The moment you see the tell-tale reddish-purply stretch marks is when you want to start lashing on that product.
We heard so many fantastic reviews about Basq products that we felt that we had little choice but to take on a selection to our store. The whole range is multi award-winning, and if their stretch marks products are good enough for Alyssa Milano and Heidi Klum… We’ll go ahead and say they’re good enough for you.
The Basq Intensive Stretch Mark Butter (€40.00) contains three ingredients clinically-proven to help with the appearance of stretch marks…
- Biopeptides to firm and give the skin elasticity
- Darutoside, a blend of plant extracts that can trigger your own collagen renewal to reduce the depth and length of stretch mark
- Algisium-C, a silica-rich brown algae extract that assists with healing and smoothing the skin
The Basq Resilient Body Stretch Mark Oil (€30.00) is 100% botanical on the other hand, geared towards the prevention and repair of stretch marks. Grapeseed oil and rosehip oil are omega-rich - and feck, do we love omegas - which means that the skin is strengthened and can heal easily. They’ve also gone and included known skin healer and protector, vitamin E!
Smells don’t change cells but the oil is lavender-scented, which you’ll undoubtedly need with the stress of carrying a tiny creature within.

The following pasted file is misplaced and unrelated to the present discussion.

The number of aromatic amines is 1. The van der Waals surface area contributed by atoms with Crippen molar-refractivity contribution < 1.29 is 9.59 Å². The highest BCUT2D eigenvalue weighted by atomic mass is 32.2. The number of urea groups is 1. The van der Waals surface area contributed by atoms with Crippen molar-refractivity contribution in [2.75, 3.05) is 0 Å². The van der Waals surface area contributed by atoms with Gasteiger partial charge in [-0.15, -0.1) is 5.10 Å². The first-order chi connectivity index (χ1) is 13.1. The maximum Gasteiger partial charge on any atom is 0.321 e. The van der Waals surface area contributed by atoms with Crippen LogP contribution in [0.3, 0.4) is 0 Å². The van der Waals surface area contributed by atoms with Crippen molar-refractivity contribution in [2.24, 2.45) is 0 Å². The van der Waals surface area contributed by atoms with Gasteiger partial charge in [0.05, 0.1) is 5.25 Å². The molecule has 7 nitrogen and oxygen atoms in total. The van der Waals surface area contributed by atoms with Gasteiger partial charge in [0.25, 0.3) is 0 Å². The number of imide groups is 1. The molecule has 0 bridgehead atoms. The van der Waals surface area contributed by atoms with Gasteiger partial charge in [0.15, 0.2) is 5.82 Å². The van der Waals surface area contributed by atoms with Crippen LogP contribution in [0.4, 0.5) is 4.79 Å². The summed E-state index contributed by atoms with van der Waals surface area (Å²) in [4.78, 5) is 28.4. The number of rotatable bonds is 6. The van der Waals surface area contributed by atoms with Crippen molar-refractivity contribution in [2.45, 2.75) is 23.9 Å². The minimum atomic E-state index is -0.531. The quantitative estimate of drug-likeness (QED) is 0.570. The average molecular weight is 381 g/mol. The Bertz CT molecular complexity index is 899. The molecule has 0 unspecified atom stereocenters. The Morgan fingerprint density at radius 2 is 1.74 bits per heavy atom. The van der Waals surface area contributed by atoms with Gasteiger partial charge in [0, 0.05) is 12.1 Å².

Lack of Sleep
Are you asking if sleep is a pregnancy skin issue? Do you think a lack of sleep isn’t skin-related? Think again, unfortunateeely. Our skin performs most of its integral processes while we sleep, including getting nutrition, hydrating itself and exfoliating itself. This is why you may look dull and a bit grey if you don’t get that full 8 hours.
The funny thing about pregnancy is that you’ll want to sleep more than you’ll have ever wanted to sleep in your life… But it may not be easy.
Think about why you can’t sleep. Is it your dodgy digestion? Are you anxious? Are you just too bloody warm and sweating like a dog in a butcher’s?
If it is worry keeping you awake, writing down everything that you’re worried about can really help. Things always feel ten times as big when they’re in your head and sometimes on paper they look borderline silly.
Try not to eat anything stodgy or dairy-filled right before bed, as this is a recipe for heartburn, and drink your water allowance early in the day so that you’re not going to bed with a full bladder.
If sleep is still avoiding you like you avoid that one woman in your yoga class who never stops talking, there are other solutions.
What to do if you’re worried about your skin during pregnancyTry not to worry about it too much, but do reach out for guidance if your skin has changed much more than you expected. People who have never had acne in their lives may suddenly start to experience breakouts, some start to flush bright red out of nowhere and I’ve even heard of people reacting to the washing detergent that they’ve used their whole lives.
That’s exactly why we started pregnancy skin consultations, for those who aren’t quite sure how to handle the changes in their skin or aren’t 100% on what is okay to use while pregnant. We’d love to speak to you, anyway!